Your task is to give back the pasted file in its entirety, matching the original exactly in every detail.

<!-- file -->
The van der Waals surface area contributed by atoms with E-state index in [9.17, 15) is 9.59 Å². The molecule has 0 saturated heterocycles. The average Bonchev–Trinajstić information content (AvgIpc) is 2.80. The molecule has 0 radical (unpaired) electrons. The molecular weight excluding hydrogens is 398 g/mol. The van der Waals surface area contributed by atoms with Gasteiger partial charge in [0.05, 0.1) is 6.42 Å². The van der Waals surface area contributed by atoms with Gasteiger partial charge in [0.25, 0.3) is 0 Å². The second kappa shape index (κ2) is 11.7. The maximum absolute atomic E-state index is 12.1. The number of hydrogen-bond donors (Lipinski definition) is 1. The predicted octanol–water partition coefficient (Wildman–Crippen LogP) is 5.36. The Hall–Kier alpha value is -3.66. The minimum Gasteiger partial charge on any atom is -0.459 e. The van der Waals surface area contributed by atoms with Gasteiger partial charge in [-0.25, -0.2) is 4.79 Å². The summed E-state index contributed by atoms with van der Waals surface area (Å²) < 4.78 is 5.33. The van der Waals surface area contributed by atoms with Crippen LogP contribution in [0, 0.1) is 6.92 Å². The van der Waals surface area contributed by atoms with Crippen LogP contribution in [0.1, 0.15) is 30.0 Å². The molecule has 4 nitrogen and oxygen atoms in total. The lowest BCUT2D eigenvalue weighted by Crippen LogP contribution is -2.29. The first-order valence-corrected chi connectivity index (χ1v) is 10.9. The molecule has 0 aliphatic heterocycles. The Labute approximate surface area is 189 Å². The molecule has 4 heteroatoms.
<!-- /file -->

The van der Waals surface area contributed by atoms with E-state index in [9.17, 15) is 9.59 Å². The molecule has 0 saturated heterocycles. The average Bonchev–Trinajstić information content (AvgIpc) is 2.80. The molecule has 0 radical (unpaired) electrons. The molecular weight excluding hydrogens is 398 g/mol. The van der Waals surface area contributed by atoms with Gasteiger partial charge in [0.05, 0.1) is 6.42 Å². The van der Waals surface area contributed by atoms with Gasteiger partial charge in [0.25, 0.3) is 0 Å². The second kappa shape index (κ2) is 11.7. The maximum absolute atomic E-state index is 12.1. The number of hydrogen-bond donors (Lipinski definition) is 1. The predicted octanol–water partition coefficient (Wildman–Crippen LogP) is 5.36. The Hall–Kier alpha value is -3.66. The minimum Gasteiger partial charge on any atom is -0.459 e. The van der Waals surface area contributed by atoms with Gasteiger partial charge in [-0.25, -0.2) is 4.79 Å². The summed E-state index contributed by atoms with van der Waals surface area (Å²) < 4.78 is 5.33. The van der Waals surface area contributed by atoms with Crippen LogP contribution in [0, 0.1) is 6.92 Å². The van der Waals surface area contributed by atoms with Crippen LogP contribution in [0.1, 0.15) is 30.0 Å². The molecule has 4 nitrogen and oxygen atoms in total. The lowest BCUT2D eigenvalue weighted by Crippen LogP contribution is -2.29. The first-order valence-corrected chi connectivity index (χ1v) is 10.9. The molecule has 0 aliphatic heterocycles. The Labute approximate surface area is 189 Å². The molecule has 4 heteroatoms.